* Nichols says, in his earlier years he wrote himself Hogart or Hogard; and in this he is confirmed by Adam Walker, who spells the name Hogart. That the name in London pronunciation, would have the concluding th hardened into (, there can be little doubt; such is the fate of all northern names with liquid terminations. In conversation he was called Hogart, and this the following lines, from Swift's Legion Club, sufficiently prove :—
"How I want thee, humorous Hogart!
For his small success in London we have the tes timony of his son. He arrived, Ave know not at what period; obtained employment as a corrector of the press; married a woman whose name 01 kindred no one has mentioned; kept—it is not known how long—a school; and having sought in vain for the distinction of an author and the patronage of the powerful, sunk under disappointed hope and incessant labour about the year 1721—leaving one son, William, and two daughters, whose names were Ann and Mary.
When the fame of William Hogarth was such as rendered tcme account of his kindred a matter of public curiosity, it was discovered that his uncle, who lived at Troutbeck, was a rustic poet and satirist, whose rude and witty productions (in the opinion of Adam Walker the natural philosopher) reformed the manners of the people as much, at least, as the sermons of the clergyman; and that he had written a singular and humourous dramatic poem on the destruction of Troy, which was acted with applause in the open air, among the pastoral hills, by the pea
To the testimony of Walker I bave to oppose the assurance of Irelard, who, in his strange and hurried work, declares that Richard Hogarth, in a Latin letter, dated If 57, wrote his name as it is now written. I am inclined to believe that the name was spelt and pronounced variously, and that the artist finally sanctioned the way which seemed most genteel. In this decision he was influenced, it is said, by his wile, who rerhaps thought Hogart mean and vulgar. That a man so proud should choose to soften away a name of old standing to accommodate the fancy of his wife, I cannot readily believe. He never wrote Hogart at the bottom of any of his plates save one, and of this Ireland supposes that the last letter, having been faintly etched, bad, ill the course of taking impressions, bean obliterated.
*ants of Westmoreland. "The wooden horse"— says the philosopher, "Hector dragged by the heels —the fury of Diomed — the flight of Eneas—and the burning of the city, were all represented. I remember not what fairies had to do in all this, but—as I happened to be about three feet high at the time— I personated one of those tiny beings. The stge was a fabric of boards placed about six feet high, on strong posts; the green-room was partitioned off with the same materials; its ceiling was the canopy of heaven, and the boxes, pit, and galleries were laid out into one by the great Author of Nature, for they were the green slope of a fine hill." When Nichols collected his anecdotes of Hogarth, he was desirous of tasting the spirit of the rustic dramatist of Westmoreland; and many ballads and satires were collected and laid before him. He has made the following estimate of their merits—" Want of grammar, metre, sense, and decency are their invariable characteristics." But a critic who recognized only humour and burlesque in the works of the immortal nephew, might see nothing but the defects of the Bard of Troutbeck; the man who wrote to excite the laughter of a rustic audience, was not likely to be solicitous about grammar, or fastidious about delicacy of phrase.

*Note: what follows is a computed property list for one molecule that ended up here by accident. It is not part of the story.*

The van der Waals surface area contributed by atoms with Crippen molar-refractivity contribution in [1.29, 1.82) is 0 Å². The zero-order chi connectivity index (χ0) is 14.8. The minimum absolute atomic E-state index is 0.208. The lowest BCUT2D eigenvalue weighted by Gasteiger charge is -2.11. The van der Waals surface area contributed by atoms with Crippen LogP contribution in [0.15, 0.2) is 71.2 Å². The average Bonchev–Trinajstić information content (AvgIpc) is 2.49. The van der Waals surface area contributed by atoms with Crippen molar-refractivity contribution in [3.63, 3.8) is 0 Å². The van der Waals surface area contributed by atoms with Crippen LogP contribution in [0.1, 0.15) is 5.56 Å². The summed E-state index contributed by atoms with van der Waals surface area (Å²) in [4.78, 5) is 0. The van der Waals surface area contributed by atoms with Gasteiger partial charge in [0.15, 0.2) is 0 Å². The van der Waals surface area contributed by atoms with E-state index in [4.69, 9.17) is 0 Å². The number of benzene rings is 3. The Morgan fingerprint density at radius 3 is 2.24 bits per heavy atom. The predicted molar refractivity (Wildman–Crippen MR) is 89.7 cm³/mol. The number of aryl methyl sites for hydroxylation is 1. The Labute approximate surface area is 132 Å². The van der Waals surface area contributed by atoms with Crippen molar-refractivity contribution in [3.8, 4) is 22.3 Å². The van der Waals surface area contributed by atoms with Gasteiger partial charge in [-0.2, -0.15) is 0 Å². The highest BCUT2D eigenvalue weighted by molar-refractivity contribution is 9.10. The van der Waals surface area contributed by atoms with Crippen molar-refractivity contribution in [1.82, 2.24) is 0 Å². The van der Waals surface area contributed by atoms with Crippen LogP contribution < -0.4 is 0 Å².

Respecting his father also inquiries were made. but they were left unanswered till the death of the painter, when the following particulars were found among his memoranda.- Richard Hogarth wrote a volume of about four hundred pages as an addition to Littleton's Latin Dictionary, and obtained testimonials to its usefulness and merit " from some of the greatest scholars in England, Scotland, and Ireland." He submitted it to a bookseller with the intention of printing it, but delays took place, and the work was finally withdrawn and laid aside. "I saw the difficulties," says William, "under which mv father laboured; the many inconveniences he